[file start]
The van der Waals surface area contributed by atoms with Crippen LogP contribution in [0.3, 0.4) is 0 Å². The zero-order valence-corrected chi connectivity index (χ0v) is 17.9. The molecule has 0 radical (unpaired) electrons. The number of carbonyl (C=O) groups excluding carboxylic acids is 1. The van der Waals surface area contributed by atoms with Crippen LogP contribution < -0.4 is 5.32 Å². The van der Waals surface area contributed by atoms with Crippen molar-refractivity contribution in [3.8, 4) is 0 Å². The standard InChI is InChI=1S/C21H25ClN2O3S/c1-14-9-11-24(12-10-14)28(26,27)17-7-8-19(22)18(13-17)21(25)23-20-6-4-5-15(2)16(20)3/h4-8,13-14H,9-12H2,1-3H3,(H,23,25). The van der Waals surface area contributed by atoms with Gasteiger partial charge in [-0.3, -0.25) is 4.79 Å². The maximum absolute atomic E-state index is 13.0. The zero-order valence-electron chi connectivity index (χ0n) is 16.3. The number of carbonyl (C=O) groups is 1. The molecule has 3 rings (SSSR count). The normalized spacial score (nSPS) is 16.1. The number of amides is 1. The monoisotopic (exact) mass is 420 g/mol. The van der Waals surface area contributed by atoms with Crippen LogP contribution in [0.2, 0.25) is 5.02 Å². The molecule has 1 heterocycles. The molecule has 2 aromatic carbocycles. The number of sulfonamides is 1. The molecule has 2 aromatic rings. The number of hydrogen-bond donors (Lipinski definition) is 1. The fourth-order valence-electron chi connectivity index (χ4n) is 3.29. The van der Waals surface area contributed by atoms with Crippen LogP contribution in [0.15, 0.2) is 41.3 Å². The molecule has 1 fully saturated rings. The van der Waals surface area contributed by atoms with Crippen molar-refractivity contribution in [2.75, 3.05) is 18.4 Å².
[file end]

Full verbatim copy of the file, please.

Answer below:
The van der Waals surface area contributed by atoms with Crippen LogP contribution in [0.3, 0.4) is 0 Å². The zero-order valence-corrected chi connectivity index (χ0v) is 17.9. The molecule has 0 radical (unpaired) electrons. The number of carbonyl (C=O) groups excluding carboxylic acids is 1. The van der Waals surface area contributed by atoms with Crippen LogP contribution < -0.4 is 5.32 Å². The van der Waals surface area contributed by atoms with Crippen molar-refractivity contribution in [3.8, 4) is 0 Å². The standard InChI is InChI=1S/C21H25ClN2O3S/c1-14-9-11-24(12-10-14)28(26,27)17-7-8-19(22)18(13-17)21(25)23-20-6-4-5-15(2)16(20)3/h4-8,13-14H,9-12H2,1-3H3,(H,23,25). The van der Waals surface area contributed by atoms with Gasteiger partial charge in [-0.3, -0.25) is 4.79 Å². The maximum absolute atomic E-state index is 13.0. The zero-order valence-electron chi connectivity index (χ0n) is 16.3. The number of carbonyl (C=O) groups is 1. The molecule has 3 rings (SSSR count). The normalized spacial score (nSPS) is 16.1. The number of amides is 1. The monoisotopic (exact) mass is 420 g/mol. The van der Waals surface area contributed by atoms with Crippen LogP contribution in [0.2, 0.25) is 5.02 Å². The molecule has 1 heterocycles. The molecule has 2 aromatic carbocycles. The number of sulfonamides is 1. The molecule has 2 aromatic rings. The number of hydrogen-bond donors (Lipinski definition) is 1. The fourth-order valence-electron chi connectivity index (χ4n) is 3.29. The van der Waals surface area contributed by atoms with Crippen LogP contribution in [0.15, 0.2) is 41.3 Å². The molecule has 1 fully saturated rings. The van der Waals surface area contributed by atoms with Crippen molar-refractivity contribution in [2.75, 3.05) is 18.4 Å².